Monday, July 16, 2012

Manipulating the Numbers: Motive, Means and Opportunity

I have been thinking about some important parallels between the Libor scandal and the failure of ratings for structured securities. The parallels arise from the existence, in both cases, of the motive, means, and opportunity to manipulate the numbers for private gain.

The means and opportunity arise from the fact that neither Libor nor ratings are objective reports of past events. Compare them, in that respect, to numbers like exchange rates or the outcome of T-bill auctions. The latter are reports of transactions that someone actually carried out. Libor and ratings, instead, are reports of transactions that someone thinks could possibly take place—borrowing that a bank could undertake if it wanted to in the case of Libor or future fulfillment of a financial obligations in the case of ratings. If someone says that something could happen, is that what they really think, or not? There is no way to check.

The motive for manipulation comes from two sources. One is the fact that the values of many financial instruments are pegged to these numbers. For example, the value of an interest rate swap changes as Libor changes, and the value of a credit default swap changes as ratings change. The other motive comes from regulatory reliance on the numbers. Banks (Barclays in particular) thought they could relieve regulatory pressure if they reported an ability to borrow cheaply. In other cases, financial institutions knowingly bought overrated securities so that they could indulge their appetite for risk while minimizing regulatory capital requirements.

With motive, means, and opportunity aligned in so tidy a fashion, is there any wonder that fraud took place?

All this makes one wonder about a different category of numbers that move markets, numbers like unemployment and inflation rates. Those, in principle, are objective reports of past events, unlike Libor or securities ratings. However, unlike exchange rates or T-bill prices, outsiders cannot easily verify them. The raw data are not easily accessible; and even if the raw data could be verified, the methodology of deriving the final numbers could be subject to manipulation.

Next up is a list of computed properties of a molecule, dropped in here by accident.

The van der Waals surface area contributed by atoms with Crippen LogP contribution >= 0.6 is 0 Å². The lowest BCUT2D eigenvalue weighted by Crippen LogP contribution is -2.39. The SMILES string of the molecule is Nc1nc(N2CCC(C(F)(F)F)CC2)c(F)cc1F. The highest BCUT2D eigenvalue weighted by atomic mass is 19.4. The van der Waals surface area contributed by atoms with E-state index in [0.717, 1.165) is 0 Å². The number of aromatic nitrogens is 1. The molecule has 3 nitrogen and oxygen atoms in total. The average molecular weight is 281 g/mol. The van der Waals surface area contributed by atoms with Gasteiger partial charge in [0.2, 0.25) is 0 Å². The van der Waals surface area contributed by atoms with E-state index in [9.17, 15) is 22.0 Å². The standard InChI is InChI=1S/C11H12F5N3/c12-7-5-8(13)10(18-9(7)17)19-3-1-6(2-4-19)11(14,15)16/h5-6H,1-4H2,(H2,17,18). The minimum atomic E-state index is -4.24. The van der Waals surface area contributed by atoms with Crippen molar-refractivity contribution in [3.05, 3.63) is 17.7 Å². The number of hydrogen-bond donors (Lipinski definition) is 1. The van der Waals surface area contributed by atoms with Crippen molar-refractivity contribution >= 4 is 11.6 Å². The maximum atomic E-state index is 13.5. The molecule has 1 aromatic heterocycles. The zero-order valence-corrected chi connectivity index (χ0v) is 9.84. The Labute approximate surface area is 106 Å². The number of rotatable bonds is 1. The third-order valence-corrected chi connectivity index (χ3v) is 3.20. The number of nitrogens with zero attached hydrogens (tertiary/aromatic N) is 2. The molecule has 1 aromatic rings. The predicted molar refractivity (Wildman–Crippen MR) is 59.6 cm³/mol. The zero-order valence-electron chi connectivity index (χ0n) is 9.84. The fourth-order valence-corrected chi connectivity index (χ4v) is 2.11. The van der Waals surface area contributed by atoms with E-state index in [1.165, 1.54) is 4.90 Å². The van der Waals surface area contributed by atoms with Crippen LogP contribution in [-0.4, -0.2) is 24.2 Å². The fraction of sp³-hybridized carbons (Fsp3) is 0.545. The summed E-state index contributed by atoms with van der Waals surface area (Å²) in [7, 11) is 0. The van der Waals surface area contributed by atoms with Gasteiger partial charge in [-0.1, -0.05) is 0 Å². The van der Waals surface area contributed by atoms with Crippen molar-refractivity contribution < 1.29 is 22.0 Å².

Observers of emerging market economies, such as Argentina or China, frequently express doubts about reported inflation rates and other data. So do many people in the United States. Anyone who has ever blogged about inflation or unemployment rates is used to a hailstorm of comments along the lines of “Gummint lyin’ to us again!”

So far, though, most economists think our government number crunchers are doing an honest job, as best they can, given the inherent methodological difficulties and the budget constraints they face. (In support of that view, check out various bits of Congressional testimony by Keith Hall, posted here. Hall was Chief Economist of the Council of Economic Advisers from 2005 to 2008 and Commissioner of Labor Statistics from 2008 until earlier this year.)

I hope this professionalism lasts. If we learned from some whistleblower that the BLS had falsified a jobs report on the eve of an election, we would have a scandal that would make the Libor manipulation look like a tempest in a teapot.

Originally posted at


  1. This is an interesting analogy. Isn't it the case though that ratings are problematic only where there is essentially a single buyer, namely govt regulators, as for mortgage securities, but that in other instances where the supply and demand works, as in the case of ratings of countries, that they are more reliable?

  2. Yes, the ratings would presumably be more reliable where the buyer of the securities is not subject to a bias toward risk taking. Regulatory reliance on ratings is one source of the problem, but in other cases, agency problems, limited liability, or other features might create a willingness knowingly to buy overrated securities.